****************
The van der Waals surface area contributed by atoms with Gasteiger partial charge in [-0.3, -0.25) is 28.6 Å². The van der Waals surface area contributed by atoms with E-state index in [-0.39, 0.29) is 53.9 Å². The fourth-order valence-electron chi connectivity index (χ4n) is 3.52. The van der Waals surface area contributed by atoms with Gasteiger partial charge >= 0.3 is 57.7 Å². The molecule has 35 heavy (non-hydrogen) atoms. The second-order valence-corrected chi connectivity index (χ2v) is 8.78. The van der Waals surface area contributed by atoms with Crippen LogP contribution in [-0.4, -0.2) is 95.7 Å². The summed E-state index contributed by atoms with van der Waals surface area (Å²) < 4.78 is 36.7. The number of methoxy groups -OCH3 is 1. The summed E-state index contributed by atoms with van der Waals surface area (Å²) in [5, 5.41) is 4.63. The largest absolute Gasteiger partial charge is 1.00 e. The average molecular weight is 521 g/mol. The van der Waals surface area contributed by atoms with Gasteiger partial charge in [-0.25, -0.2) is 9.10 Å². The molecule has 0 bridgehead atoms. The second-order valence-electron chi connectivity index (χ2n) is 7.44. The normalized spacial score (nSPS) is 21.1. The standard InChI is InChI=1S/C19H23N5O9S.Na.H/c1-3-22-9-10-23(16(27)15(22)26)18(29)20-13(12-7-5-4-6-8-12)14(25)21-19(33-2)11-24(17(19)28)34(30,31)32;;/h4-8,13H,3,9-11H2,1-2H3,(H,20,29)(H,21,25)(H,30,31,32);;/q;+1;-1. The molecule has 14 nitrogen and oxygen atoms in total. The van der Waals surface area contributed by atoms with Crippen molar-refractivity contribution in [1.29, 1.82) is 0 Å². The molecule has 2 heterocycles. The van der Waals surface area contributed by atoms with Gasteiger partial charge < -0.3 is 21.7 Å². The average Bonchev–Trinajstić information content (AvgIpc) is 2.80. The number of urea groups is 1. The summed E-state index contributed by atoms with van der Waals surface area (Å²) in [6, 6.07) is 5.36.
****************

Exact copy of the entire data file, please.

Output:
The van der Waals surface area contributed by atoms with Gasteiger partial charge in [-0.3, -0.25) is 28.6 Å². The van der Waals surface area contributed by atoms with E-state index in [-0.39, 0.29) is 53.9 Å². The fourth-order valence-electron chi connectivity index (χ4n) is 3.52. The van der Waals surface area contributed by atoms with Gasteiger partial charge >= 0.3 is 57.7 Å². The molecule has 35 heavy (non-hydrogen) atoms. The second-order valence-corrected chi connectivity index (χ2v) is 8.78. The van der Waals surface area contributed by atoms with Crippen LogP contribution in [-0.4, -0.2) is 95.7 Å². The summed E-state index contributed by atoms with van der Waals surface area (Å²) < 4.78 is 36.7. The number of methoxy groups -OCH3 is 1. The summed E-state index contributed by atoms with van der Waals surface area (Å²) in [5, 5.41) is 4.63. The largest absolute Gasteiger partial charge is 1.00 e. The average molecular weight is 521 g/mol. The van der Waals surface area contributed by atoms with Gasteiger partial charge in [-0.25, -0.2) is 9.10 Å². The molecule has 0 bridgehead atoms. The second-order valence-electron chi connectivity index (χ2n) is 7.44. The normalized spacial score (nSPS) is 21.1. The standard InChI is InChI=1S/C19H23N5O9S.Na.H/c1-3-22-9-10-23(16(27)15(22)26)18(29)20-13(12-7-5-4-6-8-12)14(25)21-19(33-2)11-24(17(19)28)34(30,31)32;;/h4-8,13H,3,9-11H2,1-2H3,(H,20,29)(H,21,25)(H,30,31,32);;/q;+1;-1. The molecule has 14 nitrogen and oxygen atoms in total. The van der Waals surface area contributed by atoms with Crippen molar-refractivity contribution in [1.29, 1.82) is 0 Å². The molecule has 2 heterocycles. The van der Waals surface area contributed by atoms with Gasteiger partial charge < -0.3 is 21.7 Å². The average Bonchev–Trinajstić information content (AvgIpc) is 2.80. The number of urea groups is 1. The summed E-state index contributed by atoms with van der Waals surface area (Å²) in [6, 6.07) is 5.36.